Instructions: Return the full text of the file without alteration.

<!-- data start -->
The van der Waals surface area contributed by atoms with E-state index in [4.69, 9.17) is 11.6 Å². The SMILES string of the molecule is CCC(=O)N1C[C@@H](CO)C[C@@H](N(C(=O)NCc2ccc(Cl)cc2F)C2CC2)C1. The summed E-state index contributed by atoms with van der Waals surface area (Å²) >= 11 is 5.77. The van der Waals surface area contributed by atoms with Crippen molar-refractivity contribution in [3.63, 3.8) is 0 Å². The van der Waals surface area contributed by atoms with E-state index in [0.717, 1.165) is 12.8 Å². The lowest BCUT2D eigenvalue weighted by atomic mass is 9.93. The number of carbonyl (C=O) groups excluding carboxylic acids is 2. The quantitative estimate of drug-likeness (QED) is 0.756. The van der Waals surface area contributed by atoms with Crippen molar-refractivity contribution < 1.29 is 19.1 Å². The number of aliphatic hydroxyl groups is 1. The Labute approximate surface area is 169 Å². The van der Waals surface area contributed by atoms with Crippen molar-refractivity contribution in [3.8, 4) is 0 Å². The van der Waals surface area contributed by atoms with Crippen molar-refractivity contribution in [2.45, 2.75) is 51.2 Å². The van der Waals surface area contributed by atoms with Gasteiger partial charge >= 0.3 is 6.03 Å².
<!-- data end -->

The van der Waals surface area contributed by atoms with E-state index in [4.69, 9.17) is 11.6 Å². The SMILES string of the molecule is CCC(=O)N1C[C@@H](CO)C[C@@H](N(C(=O)NCc2ccc(Cl)cc2F)C2CC2)C1. The summed E-state index contributed by atoms with van der Waals surface area (Å²) >= 11 is 5.77. The van der Waals surface area contributed by atoms with Crippen molar-refractivity contribution in [3.63, 3.8) is 0 Å². The van der Waals surface area contributed by atoms with E-state index in [0.717, 1.165) is 12.8 Å². The lowest BCUT2D eigenvalue weighted by atomic mass is 9.93. The number of carbonyl (C=O) groups excluding carboxylic acids is 2. The quantitative estimate of drug-likeness (QED) is 0.756. The van der Waals surface area contributed by atoms with Crippen molar-refractivity contribution < 1.29 is 19.1 Å². The number of aliphatic hydroxyl groups is 1. The Labute approximate surface area is 169 Å². The van der Waals surface area contributed by atoms with Crippen molar-refractivity contribution in [3.8, 4) is 0 Å². The van der Waals surface area contributed by atoms with Crippen molar-refractivity contribution in [2.45, 2.75) is 51.2 Å². The van der Waals surface area contributed by atoms with Gasteiger partial charge >= 0.3 is 6.03 Å².